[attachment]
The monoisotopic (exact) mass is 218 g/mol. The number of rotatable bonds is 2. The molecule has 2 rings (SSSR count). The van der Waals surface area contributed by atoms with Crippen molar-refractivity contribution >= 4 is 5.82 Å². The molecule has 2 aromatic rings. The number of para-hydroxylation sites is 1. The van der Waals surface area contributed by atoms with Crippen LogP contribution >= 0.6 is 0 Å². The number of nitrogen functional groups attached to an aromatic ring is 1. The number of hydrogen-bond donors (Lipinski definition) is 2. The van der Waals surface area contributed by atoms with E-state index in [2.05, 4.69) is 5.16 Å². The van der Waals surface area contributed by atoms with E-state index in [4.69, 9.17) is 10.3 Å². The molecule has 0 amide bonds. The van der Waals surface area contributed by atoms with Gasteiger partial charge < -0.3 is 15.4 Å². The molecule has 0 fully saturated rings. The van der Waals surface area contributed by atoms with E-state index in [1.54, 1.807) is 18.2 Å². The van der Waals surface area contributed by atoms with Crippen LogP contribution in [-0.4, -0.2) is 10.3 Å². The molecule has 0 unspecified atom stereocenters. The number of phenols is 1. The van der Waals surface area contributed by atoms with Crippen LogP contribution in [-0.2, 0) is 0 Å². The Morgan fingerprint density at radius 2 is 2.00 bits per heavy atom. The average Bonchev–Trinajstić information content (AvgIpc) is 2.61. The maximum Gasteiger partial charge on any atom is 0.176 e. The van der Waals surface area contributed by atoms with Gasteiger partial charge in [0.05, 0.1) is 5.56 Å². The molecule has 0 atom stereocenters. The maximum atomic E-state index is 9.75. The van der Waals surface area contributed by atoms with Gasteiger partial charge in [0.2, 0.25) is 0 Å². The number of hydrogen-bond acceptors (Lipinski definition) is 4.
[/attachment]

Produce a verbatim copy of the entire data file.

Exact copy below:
The monoisotopic (exact) mass is 218 g/mol. The number of rotatable bonds is 2. The molecule has 2 rings (SSSR count). The van der Waals surface area contributed by atoms with Crippen molar-refractivity contribution >= 4 is 5.82 Å². The molecule has 2 aromatic rings. The number of para-hydroxylation sites is 1. The van der Waals surface area contributed by atoms with Crippen LogP contribution >= 0.6 is 0 Å². The number of nitrogen functional groups attached to an aromatic ring is 1. The number of hydrogen-bond donors (Lipinski definition) is 2. The van der Waals surface area contributed by atoms with E-state index in [2.05, 4.69) is 5.16 Å². The van der Waals surface area contributed by atoms with E-state index in [4.69, 9.17) is 10.3 Å². The molecule has 0 amide bonds. The van der Waals surface area contributed by atoms with Gasteiger partial charge < -0.3 is 15.4 Å². The molecule has 0 fully saturated rings. The van der Waals surface area contributed by atoms with E-state index in [1.54, 1.807) is 18.2 Å². The van der Waals surface area contributed by atoms with Crippen LogP contribution in [-0.4, -0.2) is 10.3 Å². The molecule has 0 unspecified atom stereocenters. The number of phenols is 1. The van der Waals surface area contributed by atoms with Crippen LogP contribution in [-0.2, 0) is 0 Å². The Morgan fingerprint density at radius 2 is 2.00 bits per heavy atom. The average Bonchev–Trinajstić information content (AvgIpc) is 2.61. The maximum Gasteiger partial charge on any atom is 0.176 e. The van der Waals surface area contributed by atoms with Gasteiger partial charge in [0.05, 0.1) is 5.56 Å². The molecule has 0 atom stereocenters. The maximum atomic E-state index is 9.75. The van der Waals surface area contributed by atoms with Gasteiger partial charge in [0.2, 0.25) is 0 Å². The number of hydrogen-bond acceptors (Lipinski definition) is 4.